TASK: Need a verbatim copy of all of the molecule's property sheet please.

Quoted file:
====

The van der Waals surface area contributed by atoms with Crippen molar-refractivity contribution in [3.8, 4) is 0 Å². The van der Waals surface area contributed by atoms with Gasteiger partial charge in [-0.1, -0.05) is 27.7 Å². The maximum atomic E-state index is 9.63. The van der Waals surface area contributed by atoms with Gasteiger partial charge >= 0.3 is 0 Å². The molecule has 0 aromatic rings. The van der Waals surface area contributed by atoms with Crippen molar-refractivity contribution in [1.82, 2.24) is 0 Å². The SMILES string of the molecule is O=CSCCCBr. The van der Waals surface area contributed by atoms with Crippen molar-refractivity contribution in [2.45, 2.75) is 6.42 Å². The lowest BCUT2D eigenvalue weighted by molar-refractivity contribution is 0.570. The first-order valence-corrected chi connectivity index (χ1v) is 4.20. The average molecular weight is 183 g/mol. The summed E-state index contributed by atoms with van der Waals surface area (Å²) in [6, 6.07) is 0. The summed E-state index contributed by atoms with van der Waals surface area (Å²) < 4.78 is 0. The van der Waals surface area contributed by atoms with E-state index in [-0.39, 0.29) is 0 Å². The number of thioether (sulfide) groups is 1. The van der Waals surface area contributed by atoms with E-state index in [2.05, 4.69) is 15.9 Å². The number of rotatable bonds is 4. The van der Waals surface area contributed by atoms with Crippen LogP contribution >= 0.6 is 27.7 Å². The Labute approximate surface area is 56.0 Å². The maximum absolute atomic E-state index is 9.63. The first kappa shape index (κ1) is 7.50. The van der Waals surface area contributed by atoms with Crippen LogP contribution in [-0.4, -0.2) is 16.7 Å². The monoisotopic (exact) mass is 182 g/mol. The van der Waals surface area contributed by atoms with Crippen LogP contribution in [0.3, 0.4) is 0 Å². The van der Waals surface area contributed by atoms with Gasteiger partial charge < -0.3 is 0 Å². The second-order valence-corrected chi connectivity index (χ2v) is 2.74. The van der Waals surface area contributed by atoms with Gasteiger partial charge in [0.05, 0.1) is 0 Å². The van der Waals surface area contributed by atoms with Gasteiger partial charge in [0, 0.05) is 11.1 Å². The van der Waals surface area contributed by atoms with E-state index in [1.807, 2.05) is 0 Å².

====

The van der Waals surface area contributed by atoms with Crippen molar-refractivity contribution in [3.8, 4) is 0 Å². The van der Waals surface area contributed by atoms with Gasteiger partial charge in [-0.1, -0.05) is 27.7 Å². The maximum atomic E-state index is 9.63. The van der Waals surface area contributed by atoms with Gasteiger partial charge >= 0.3 is 0 Å². The molecule has 0 aromatic rings. The van der Waals surface area contributed by atoms with Crippen molar-refractivity contribution in [1.82, 2.24) is 0 Å². The SMILES string of the molecule is O=CSCCCBr. The van der Waals surface area contributed by atoms with Crippen molar-refractivity contribution in [2.45, 2.75) is 6.42 Å². The lowest BCUT2D eigenvalue weighted by molar-refractivity contribution is 0.570. The first-order valence-corrected chi connectivity index (χ1v) is 4.20. The average molecular weight is 183 g/mol. The summed E-state index contributed by atoms with van der Waals surface area (Å²) in [6, 6.07) is 0. The summed E-state index contributed by atoms with van der Waals surface area (Å²) < 4.78 is 0. The van der Waals surface area contributed by atoms with E-state index in [-0.39, 0.29) is 0 Å². The number of thioether (sulfide) groups is 1. The van der Waals surface area contributed by atoms with E-state index in [2.05, 4.69) is 15.9 Å². The number of rotatable bonds is 4. The van der Waals surface area contributed by atoms with Crippen LogP contribution >= 0.6 is 27.7 Å². The Labute approximate surface area is 56.0 Å². The maximum absolute atomic E-state index is 9.63. The first kappa shape index (κ1) is 7.50. The van der Waals surface area contributed by atoms with Crippen LogP contribution in [-0.4, -0.2) is 16.7 Å². The monoisotopic (exact) mass is 182 g/mol. The van der Waals surface area contributed by atoms with Crippen LogP contribution in [0.3, 0.4) is 0 Å². The van der Waals surface area contributed by atoms with Gasteiger partial charge < -0.3 is 0 Å². The second-order valence-corrected chi connectivity index (χ2v) is 2.74. The van der Waals surface area contributed by atoms with Gasteiger partial charge in [0.05, 0.1) is 0 Å². The van der Waals surface area contributed by atoms with Gasteiger partial charge in [0, 0.05) is 11.1 Å². The van der Waals surface area contributed by atoms with E-state index in [1.807, 2.05) is 0 Å².